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From: "Tonya Davis" <email@example.com>
To: "Discussion List" <firstname.lastname@example.org>; "nonorml list"
Sent: Sunday, March 02, 2008 10:34 AM
Subject: NON: Cannabis in cap, gown at school
> Cannabis in cap, gown at school
> Oaksterdam University in Oakland, Calif., provides training for jobs in
> medical marijuana industry
> Associated Press
> March 2, 2008
> OAKLAND, Calif. – You know you’re in a different kind of college when a
> teaching assistant sets five marijuana plants down in the middle of a lab
> and no one blinks a bloodshot eye.
> Welcome to Oaksterdam University, a new trade school where higher
> education takes on a whole new meaning.
> The school prepares people for jobs in California’s thriving medical
> marijuana industry. For $200 and the cost of two required textbooks,
> students learn how to cultivate and cook with cannabis, study which
> strains of marijuana are best for certain ailments and receive instruction
> in the legalities of a business that is against the law in the eyes of the
> federal government.
> "My basic idea is to try to professionalize the industry and have it taken
> seriously as a real industry, just like beer and distilling hard alcohol,"
> said Richard Lee, 45, an activist and marijuana-dispensary owner who
> founded the school in a downtown storefront last fall.
> Sixty students have completed the two-day weekend course, which is sold
> out through May. At the end of the class, students are given a take-home
> test, with the highest scorer – make that "top scorer" – earning the title
> of class valedictorian.
> Before getting to Horticulture 101, the hands-on highlight of Oaksterdam
> U., the 20 budding botanists, entrepreneurs and political activists at a
> recent weekend session sat politely through two law lectures and a
> visiting professor’s history talk.
> In the lab, Lee measured plant food into a plastic garbage can and
> explained how, with common sense, upgraded electrical outlets, a fan and
> an air filter, students can grow marijuana at home for fun, health, public
> service – or profit.
> Lee told his students how to prune and harvest plants, handing the
> clipping shears to a woman who wasn’t sure how close to the stalk to cut
> without damaging it. He offered his thoughts on which commercial nutrient
> preparations are best, as well as the advantages of hydroponics, or
> soil-free gardening.
> During a discussion of neighbor relations, he warned against setting booby
> traps to keep curious kids out of outdoor gardens.
> Students gave various reasons for enrolling. Some said they were curious.
> Others said they wanted tips for growing their own weed, although judging
> from the questions, a few were ready for the graduate seminar that Lee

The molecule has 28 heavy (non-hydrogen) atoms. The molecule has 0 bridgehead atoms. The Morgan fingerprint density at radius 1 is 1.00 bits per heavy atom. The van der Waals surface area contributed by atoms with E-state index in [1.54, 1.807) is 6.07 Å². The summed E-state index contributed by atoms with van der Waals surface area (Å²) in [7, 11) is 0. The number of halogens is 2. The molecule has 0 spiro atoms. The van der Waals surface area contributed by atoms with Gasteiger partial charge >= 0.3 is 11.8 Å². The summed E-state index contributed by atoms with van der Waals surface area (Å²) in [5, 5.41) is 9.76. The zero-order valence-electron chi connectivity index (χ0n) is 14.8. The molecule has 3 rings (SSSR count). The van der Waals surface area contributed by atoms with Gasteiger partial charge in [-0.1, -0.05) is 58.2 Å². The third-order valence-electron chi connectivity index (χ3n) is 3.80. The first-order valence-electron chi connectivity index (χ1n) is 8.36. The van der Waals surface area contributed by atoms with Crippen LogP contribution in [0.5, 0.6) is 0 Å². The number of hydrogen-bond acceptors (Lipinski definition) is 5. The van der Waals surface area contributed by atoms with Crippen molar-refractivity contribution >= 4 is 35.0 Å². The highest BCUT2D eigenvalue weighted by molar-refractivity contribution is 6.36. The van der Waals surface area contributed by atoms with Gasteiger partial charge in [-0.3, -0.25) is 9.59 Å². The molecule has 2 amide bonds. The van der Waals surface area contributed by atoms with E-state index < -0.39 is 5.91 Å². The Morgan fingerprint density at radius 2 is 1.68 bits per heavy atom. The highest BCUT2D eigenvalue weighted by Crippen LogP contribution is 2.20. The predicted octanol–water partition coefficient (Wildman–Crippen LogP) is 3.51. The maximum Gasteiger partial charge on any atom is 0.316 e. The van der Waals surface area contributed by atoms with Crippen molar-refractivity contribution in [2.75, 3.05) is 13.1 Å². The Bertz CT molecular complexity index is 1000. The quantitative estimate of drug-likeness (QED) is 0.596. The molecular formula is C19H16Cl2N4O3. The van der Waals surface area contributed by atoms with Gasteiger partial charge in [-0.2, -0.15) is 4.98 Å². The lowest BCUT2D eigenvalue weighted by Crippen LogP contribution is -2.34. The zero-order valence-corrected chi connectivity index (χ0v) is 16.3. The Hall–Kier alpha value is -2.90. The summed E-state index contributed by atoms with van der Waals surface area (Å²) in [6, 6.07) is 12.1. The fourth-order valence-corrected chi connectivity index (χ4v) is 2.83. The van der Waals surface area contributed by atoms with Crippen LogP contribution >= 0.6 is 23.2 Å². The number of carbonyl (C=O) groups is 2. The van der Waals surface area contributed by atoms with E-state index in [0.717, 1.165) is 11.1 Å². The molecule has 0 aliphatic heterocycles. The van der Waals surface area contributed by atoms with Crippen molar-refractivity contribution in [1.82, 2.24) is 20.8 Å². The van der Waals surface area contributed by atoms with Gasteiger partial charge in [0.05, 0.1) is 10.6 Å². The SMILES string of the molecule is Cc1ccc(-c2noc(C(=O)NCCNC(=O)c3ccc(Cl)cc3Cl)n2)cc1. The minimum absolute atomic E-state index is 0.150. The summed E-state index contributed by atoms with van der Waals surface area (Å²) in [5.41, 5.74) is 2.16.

> recently added to the curriculum.
> Jeff Sanders, 52, said he has been buying medical marijuana since 2003 and
> wants to open a dispensary in the San Joaquin Valley because he doesn’t
> like having to drive up to San Francisco and paying the markup.
> "I see it as a good thing," Sanders said. "You are giving back to the
> Patrick O’Shaughnessy, 37, said he started smoking marijuana regularly for
> the first time about a year ago to treat chronic migraines, depression and
> anxiety. After attending class, he said he felt more confident about
> growing his own, which he wants to do because the dispensary he frequents
> often sells out of his favorite strain.
> Oaksterdam U. draws its name from the jokey nickname for a section of
> Oakland where some of California’s earliest medical marijuana dispensaries
> took root. The nickname in turn was inspired by the city of Amsterdam in
> the Netherlands, where marijuana use is tolerated.
> At one point, the Oaksterdam neighborhood had at least 15 clubs and coffee
> shops selling marijuana, a number that dwindled to four when the city
> started issuing permits and collecting taxes from them a few years ago.
> California was the first of a dozen states that have legalized marijuana
> use for patients with a doctor’s recommendation. Despite periodic raids by
> federal drug agents and the threat of prosecution, clubs and cooperatives
> where customers can buy the drug of their choice have proliferated;
> California has 300 to 400, according to advocacy groups.
> Entry-level workers are paid a little more than minimum wage, while "bud
> tenders" can make more than $50,000 a year, and owners and top managers
> more than $100,000, Lee said. But there’s also a certain amount of risk –
> and not just financial, but legal.
> Michael Chapman, an assistant agent in charge with the Drug Enforcement
> Administration’s San Francisco office, said authorities are aware of
> Oaksterdam U. and don’t see any reason to shut it down. Talking about
> marijuana is not illegal, and while a small amount of marijuana is kept on
> the premises, the DEA tries "to concentrate our case work on the most
> significant violators," he said.
> Still, Chapman said he doesn’t like Lee’s effort to wrap cannabis
> education in a cap and gown.
> "I think they are sending the wrong message out to the community and it’s
> something that could only facilitate criminal behavior," he said.
> Tonya Davis
> Medical Cannabis Director
> North Ohio NORML
> Director of Patient Advocacy
> Ohio Patient Network
> State Director Ohio AAMC
> The medical cannabis Action network
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